Taking this a step further, this connection to all customers within the store means that companies can immediately connect and interact without interrupting or being too pushy. Simple things such as “thank you” text messages or immediately sent emails with coupons in them all serve to attract the customer to come back one more time, improving customer retention and conversion.

Expanding to a Social City

Sometimes storewide reach isn’t enough. Take Hinckley town center, for instance. As the second largest town in Leicestershire, it boasts an extremely popular market full of high end fashion, fine dining and department stores. According to the case study put together by Purple WiFi, this collection of shops just wasn’t enough. The “Hinckley Town Partnership hope[d] that the new free WiFi [would] enhance the online experience when out and about in the area.” Simply put, Hinckley aimed to make technology the core of the city’s shopping experience.

The goal was to connect visitors with unrestricted WiFi at all major areas in the city, combining a system that could deliver real-time updates with the collection of visitor data. For this project, they turned to the engineering prowess of Purple WiFi. Because the demands were so unique, the solution was actually specifically built for the city. With the longest distance being 1.2km, it was challenging coming up with a continuous signal that would envelope the entire area. The answer came by “mounting Ubiquiti hardware to various lamp posts.” The traffic is then collected and sent to a central, managed connection.

Embracing the City

Moving from a store-based approach to a city-based strategy comes with added benefits. First and foremost, stores in Hinckley no longer need to worry about setting up their own WiFi for customers. Instead, they can use what’s been set up by the city, making the area even more appealing to the brands that want to get in on the WiFi hotspot action without investing the time and effort it takes to determine how to make it happen on an individual basis.

Beyond this store appeal, it’s a tactic that benefits the entire area as a whole. Those in charge of the city can now interact with their locals and visitors on an unprecedented scale, sending out SMS messages regarding various sales around the area or events going on. There are even social media portals that can be accessed to vastly increase chatter on places like Facebook and Twitter. The other side of this is that the entire area can then receive immediate feedback on what the populace is thinking about their various events, helping them further tailor the area to the wants of the customer base.

In the end, though, it all comes down to how much data your WiFi hotspots can gather. As in Hinckley’s case, they decided to go with Purple WiFi because of the type of data it offered them. Instead of restrictive options that could only place the footfalls, it’s the more advanced options that really make free WiFi across an entire city worth it. Including what stores are visited, what sites are visited, social media popularity and even gender and age, this information is pivotal for the city to continually enhance its attraction to users. By playing to the preferences of those that visit, Hinckley can expect to see unprecedented growth by using citywide WiFi to not only promote the city and its stores but encouraging more than one return trip.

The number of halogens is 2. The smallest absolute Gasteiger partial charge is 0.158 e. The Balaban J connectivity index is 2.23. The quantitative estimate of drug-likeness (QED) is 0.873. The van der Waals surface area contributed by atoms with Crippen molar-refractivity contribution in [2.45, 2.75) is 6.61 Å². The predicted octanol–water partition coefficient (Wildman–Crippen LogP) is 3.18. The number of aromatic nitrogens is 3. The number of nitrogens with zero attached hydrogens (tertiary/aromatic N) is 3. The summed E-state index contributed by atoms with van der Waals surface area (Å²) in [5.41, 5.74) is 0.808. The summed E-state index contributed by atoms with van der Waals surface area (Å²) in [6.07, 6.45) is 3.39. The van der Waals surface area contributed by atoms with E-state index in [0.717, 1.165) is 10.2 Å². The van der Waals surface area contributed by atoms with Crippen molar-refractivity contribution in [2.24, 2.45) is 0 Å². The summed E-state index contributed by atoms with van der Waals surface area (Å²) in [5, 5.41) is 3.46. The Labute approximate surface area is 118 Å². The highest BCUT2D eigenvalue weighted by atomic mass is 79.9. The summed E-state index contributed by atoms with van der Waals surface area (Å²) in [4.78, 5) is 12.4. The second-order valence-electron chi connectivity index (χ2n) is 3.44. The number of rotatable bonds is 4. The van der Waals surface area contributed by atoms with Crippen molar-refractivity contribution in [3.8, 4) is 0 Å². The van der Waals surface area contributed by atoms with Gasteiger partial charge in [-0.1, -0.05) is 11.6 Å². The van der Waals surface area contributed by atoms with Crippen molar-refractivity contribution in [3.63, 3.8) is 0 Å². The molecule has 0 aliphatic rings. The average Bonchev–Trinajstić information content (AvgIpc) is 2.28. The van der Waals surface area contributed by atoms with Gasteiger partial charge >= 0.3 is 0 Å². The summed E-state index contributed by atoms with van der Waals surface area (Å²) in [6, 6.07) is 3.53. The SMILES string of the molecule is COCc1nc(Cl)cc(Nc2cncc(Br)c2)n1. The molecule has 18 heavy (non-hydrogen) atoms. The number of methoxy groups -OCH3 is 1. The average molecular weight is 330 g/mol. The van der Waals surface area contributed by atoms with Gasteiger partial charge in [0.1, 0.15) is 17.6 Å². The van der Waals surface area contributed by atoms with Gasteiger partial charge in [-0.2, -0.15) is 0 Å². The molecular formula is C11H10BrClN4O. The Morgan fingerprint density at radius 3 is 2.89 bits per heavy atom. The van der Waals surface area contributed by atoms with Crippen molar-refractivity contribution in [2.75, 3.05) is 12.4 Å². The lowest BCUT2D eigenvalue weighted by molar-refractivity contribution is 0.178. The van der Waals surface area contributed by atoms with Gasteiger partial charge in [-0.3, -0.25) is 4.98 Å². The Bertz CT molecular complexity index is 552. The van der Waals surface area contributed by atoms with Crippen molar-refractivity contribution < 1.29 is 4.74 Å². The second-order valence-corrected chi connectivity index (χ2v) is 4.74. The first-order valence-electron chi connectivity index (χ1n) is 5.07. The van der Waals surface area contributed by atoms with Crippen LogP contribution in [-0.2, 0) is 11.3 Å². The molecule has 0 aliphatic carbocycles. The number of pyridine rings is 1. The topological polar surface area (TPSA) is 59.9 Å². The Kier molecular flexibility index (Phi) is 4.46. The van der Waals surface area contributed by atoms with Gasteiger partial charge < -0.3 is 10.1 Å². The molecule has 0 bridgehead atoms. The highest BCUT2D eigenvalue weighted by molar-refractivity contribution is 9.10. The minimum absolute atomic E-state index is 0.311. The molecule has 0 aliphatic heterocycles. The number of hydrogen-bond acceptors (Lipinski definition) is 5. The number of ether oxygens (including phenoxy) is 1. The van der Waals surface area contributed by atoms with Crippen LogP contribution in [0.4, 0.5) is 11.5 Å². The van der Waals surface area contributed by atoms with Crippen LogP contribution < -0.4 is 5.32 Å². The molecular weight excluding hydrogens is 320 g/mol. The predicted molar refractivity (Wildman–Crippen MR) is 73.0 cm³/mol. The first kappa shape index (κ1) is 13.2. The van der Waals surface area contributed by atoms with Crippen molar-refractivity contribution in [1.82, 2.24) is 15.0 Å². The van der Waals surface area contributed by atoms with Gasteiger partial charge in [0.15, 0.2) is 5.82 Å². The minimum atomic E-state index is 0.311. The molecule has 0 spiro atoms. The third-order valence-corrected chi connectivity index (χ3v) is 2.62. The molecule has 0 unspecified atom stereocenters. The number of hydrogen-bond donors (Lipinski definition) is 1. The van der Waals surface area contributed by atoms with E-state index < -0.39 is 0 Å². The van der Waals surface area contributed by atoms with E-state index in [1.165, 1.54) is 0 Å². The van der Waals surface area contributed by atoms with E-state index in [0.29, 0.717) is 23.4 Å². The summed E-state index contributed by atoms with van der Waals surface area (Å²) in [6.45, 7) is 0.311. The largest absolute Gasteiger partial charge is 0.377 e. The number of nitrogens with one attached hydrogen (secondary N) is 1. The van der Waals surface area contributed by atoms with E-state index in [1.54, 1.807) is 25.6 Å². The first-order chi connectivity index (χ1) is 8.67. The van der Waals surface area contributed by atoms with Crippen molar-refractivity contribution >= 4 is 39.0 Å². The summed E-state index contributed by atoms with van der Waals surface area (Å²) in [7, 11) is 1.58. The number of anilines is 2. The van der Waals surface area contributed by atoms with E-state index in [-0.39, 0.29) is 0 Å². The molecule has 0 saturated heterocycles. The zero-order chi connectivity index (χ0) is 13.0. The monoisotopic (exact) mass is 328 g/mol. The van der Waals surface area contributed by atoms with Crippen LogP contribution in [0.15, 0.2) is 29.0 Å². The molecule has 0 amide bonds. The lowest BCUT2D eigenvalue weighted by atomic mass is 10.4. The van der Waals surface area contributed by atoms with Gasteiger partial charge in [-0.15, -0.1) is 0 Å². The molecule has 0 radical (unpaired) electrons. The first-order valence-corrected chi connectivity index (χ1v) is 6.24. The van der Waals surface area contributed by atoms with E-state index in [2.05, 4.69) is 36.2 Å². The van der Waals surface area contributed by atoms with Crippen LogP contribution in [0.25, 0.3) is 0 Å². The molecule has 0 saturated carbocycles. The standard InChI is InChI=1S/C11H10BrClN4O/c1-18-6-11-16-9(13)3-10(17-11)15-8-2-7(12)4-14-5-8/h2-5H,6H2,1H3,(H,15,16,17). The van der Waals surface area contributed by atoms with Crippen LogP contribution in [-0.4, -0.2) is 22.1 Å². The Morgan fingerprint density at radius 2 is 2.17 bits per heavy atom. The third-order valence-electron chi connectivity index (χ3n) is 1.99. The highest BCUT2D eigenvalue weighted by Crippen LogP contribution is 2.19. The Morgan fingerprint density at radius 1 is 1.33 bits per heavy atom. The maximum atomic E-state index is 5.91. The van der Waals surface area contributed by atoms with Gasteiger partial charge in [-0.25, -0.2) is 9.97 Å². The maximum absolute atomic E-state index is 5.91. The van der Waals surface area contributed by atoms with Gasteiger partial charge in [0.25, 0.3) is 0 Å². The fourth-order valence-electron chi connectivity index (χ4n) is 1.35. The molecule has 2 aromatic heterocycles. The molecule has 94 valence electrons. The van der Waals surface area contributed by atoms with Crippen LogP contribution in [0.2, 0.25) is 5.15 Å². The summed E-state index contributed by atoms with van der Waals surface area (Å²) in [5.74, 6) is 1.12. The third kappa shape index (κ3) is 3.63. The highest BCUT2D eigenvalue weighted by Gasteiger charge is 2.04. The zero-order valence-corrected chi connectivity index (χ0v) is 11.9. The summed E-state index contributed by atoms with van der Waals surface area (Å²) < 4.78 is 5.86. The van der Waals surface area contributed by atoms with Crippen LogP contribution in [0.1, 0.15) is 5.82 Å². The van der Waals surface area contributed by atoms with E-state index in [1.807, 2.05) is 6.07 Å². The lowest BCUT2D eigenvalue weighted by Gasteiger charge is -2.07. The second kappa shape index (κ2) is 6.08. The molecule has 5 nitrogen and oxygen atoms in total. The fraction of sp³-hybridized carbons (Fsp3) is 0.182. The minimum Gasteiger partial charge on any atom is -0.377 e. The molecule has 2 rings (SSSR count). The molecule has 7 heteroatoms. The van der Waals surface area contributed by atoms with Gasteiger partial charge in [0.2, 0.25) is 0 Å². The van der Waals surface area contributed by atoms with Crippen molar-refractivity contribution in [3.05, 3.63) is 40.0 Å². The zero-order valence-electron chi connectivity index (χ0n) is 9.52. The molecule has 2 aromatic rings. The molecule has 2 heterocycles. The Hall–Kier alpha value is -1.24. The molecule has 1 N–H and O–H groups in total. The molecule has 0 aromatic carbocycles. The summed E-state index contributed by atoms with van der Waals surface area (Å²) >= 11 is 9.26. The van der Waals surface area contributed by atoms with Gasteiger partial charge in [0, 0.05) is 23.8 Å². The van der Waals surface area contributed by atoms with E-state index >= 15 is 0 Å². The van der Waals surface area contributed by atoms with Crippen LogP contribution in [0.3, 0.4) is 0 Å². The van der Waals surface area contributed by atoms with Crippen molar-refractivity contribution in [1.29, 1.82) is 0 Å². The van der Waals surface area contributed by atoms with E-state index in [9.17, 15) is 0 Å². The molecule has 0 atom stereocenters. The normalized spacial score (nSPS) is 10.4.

Online Review Management: Fostering Feedback

Fostering Feedback

In a world where news is instantaneous and people all but expect reviews for every business they come across, it’s not too much of a stretch to tell you that your business needs testimonials to thrive. However, sometimes it seems only the angry customers are happy to provide feedback, leaving you with an unfair representation of your brand. It’s time to take to the offensive. Here are the proven best practices for inviting your customers to leave their two cents.

Give Them the Tools

Even when it comes to the internet, people are lazy. The more pages they have to visit, the less inclined they are to visit them. This is why having a review section directly on your site will greatly increase the chance your customers will respond. Be it a pop up during check out or a submit field in their email receipt, keep the process as hassle-free as is technologically possible.

Personalize Your Request

Chances are when a customer reaches out to you, they leave their name or some form of identification. Do not let this go to waste. Use their name to personalize your correspondence. The use of their first or last names immediately grabs their attention, increasing response rates by up to 10%.

Use Surveys

Surveys are great when you find yourself with a lack of customers filling out dauntingly empty textboxes. In the feedback world, surveys can be as long or as short as you need, helping incorporate feedback from those that don’t have the time necessary to form their own thoughts. It’s a simple gauge of their feelings on your brand. Then, after they’ve been warmed up with some easy questions, the feedback box at the end won’t seem so intimidating.

Keep it Simple